“Consider stretching.” This short phrase, seen onstage during a piece by the Twin Cities dance troupe Blaq, sums up the first weekend’s program in the annual Momentum: New Dance Works Festival.

This is not just practical advice but also a public service announcement. Keep your mind open to unexpected events on stage.

Two works premiered Thursday night at the Southern Theater, which presents Momentum in collaboration with Cowles Center and Walker Art Center. The first, “Bill: The Musikill,” created by Fire Drill (choreographers Emily Gastineau and Billy Mullaney) in collaboration with Los Angeles-based “sound poetry” specialist Tom Comitta, offers up a dystopian future where perpetual life comes courtesy of cryogenics.

The artists approach their subject through pure comedy at first. Wearing white crushed-velvet bodysuits, the cast members show us fixed smiles and cheesy moves. But happiness is an illusion and the work takes a dark turn, with the dancers pushing themselves to exhaustion. Comitta’s increasingly operatic (and manic) tone includes repeating variations on words and Dr. Seuss-like rhythms that become earworms slam-dancing in your head.

“Bill” effectively frames the tension between order and chaos. We’re all navigating the slippery slope of entropy. The work’s subtexts — climate change and office politics — underscore this truth. As witnesses (and enablers) of our own destruction, the work posits, we can give up or join a kickline and dance our way to the apocalypse.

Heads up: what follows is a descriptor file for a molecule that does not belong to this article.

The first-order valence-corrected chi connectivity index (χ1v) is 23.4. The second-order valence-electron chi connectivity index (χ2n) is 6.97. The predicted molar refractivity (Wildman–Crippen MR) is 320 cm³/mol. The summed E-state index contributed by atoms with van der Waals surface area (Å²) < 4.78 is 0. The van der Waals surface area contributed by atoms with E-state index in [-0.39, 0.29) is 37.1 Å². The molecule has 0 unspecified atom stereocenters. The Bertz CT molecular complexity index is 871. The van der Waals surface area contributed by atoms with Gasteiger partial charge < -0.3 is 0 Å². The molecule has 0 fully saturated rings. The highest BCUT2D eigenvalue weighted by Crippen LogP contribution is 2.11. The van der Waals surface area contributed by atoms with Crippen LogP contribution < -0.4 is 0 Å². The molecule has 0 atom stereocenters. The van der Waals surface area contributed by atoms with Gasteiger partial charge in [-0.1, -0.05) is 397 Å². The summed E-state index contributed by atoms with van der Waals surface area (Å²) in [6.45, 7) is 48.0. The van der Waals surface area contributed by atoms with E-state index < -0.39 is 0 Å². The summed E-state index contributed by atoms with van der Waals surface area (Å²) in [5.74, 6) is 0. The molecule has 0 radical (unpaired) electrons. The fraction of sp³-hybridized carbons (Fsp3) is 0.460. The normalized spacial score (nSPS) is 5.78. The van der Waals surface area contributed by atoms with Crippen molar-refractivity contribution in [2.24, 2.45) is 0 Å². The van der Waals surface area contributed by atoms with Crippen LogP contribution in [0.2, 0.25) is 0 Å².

Blaq shares a similar rebellious attitude. Director/choreographer Deja Stowers blurs the line between the public and performer in “Taneber/Blaq Wall Street,” a celebration of black sisterhood. The work begins organically — it appears the artists are just setting the stage — but soon there’s a bazaar with items for sale, a DJ spinning grooves, snacks, hugs and free-flowing conversation. No one can resist joining in.

The scene is like an Ernie Barnes painting come to life — lively motion, bright colors, communal experience. Some may question whether this work is more party than performance, but Stowers has a clear intention. She wants active participants, not passive viewers. She breaks down the fourth wall in a deliberate way, and shows us that the spontaneous creation of a welcoming space is an art in itself. She’s stretching, and in turn makes it possible for everyone else to do so.

Momentum continues next week with work by Cathedral and Strongmovement.

Caroline Palmer is a Twin Cities dance critic.